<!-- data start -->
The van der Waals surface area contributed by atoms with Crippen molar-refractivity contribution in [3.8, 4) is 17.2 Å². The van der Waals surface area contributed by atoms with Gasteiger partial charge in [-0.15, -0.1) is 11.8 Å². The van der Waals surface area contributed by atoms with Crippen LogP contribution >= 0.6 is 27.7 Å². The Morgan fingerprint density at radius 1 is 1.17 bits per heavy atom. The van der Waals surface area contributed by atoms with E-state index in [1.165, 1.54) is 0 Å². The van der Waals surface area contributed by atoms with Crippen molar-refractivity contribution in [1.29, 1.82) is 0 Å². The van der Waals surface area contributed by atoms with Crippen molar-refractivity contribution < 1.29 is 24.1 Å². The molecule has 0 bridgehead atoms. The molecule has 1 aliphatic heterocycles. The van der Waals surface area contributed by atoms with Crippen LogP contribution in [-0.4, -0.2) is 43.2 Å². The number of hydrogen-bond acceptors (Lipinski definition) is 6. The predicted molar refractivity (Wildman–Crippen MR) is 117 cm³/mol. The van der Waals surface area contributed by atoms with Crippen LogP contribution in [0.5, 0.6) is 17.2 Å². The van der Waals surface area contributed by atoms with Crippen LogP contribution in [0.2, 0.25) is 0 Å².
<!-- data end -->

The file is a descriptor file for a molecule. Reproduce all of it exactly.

The van der Waals surface area contributed by atoms with Crippen molar-refractivity contribution in [3.8, 4) is 17.2 Å². The van der Waals surface area contributed by atoms with Gasteiger partial charge in [-0.15, -0.1) is 11.8 Å². The van der Waals surface area contributed by atoms with Crippen LogP contribution >= 0.6 is 27.7 Å². The Morgan fingerprint density at radius 1 is 1.17 bits per heavy atom. The van der Waals surface area contributed by atoms with E-state index in [1.165, 1.54) is 0 Å². The van der Waals surface area contributed by atoms with Crippen molar-refractivity contribution in [1.29, 1.82) is 0 Å². The van der Waals surface area contributed by atoms with Crippen molar-refractivity contribution < 1.29 is 24.1 Å². The molecule has 0 bridgehead atoms. The molecule has 1 aliphatic heterocycles. The van der Waals surface area contributed by atoms with Crippen LogP contribution in [-0.4, -0.2) is 43.2 Å². The number of hydrogen-bond acceptors (Lipinski definition) is 6. The predicted molar refractivity (Wildman–Crippen MR) is 117 cm³/mol. The van der Waals surface area contributed by atoms with Crippen LogP contribution in [0.5, 0.6) is 17.2 Å². The van der Waals surface area contributed by atoms with Crippen LogP contribution in [0.2, 0.25) is 0 Å².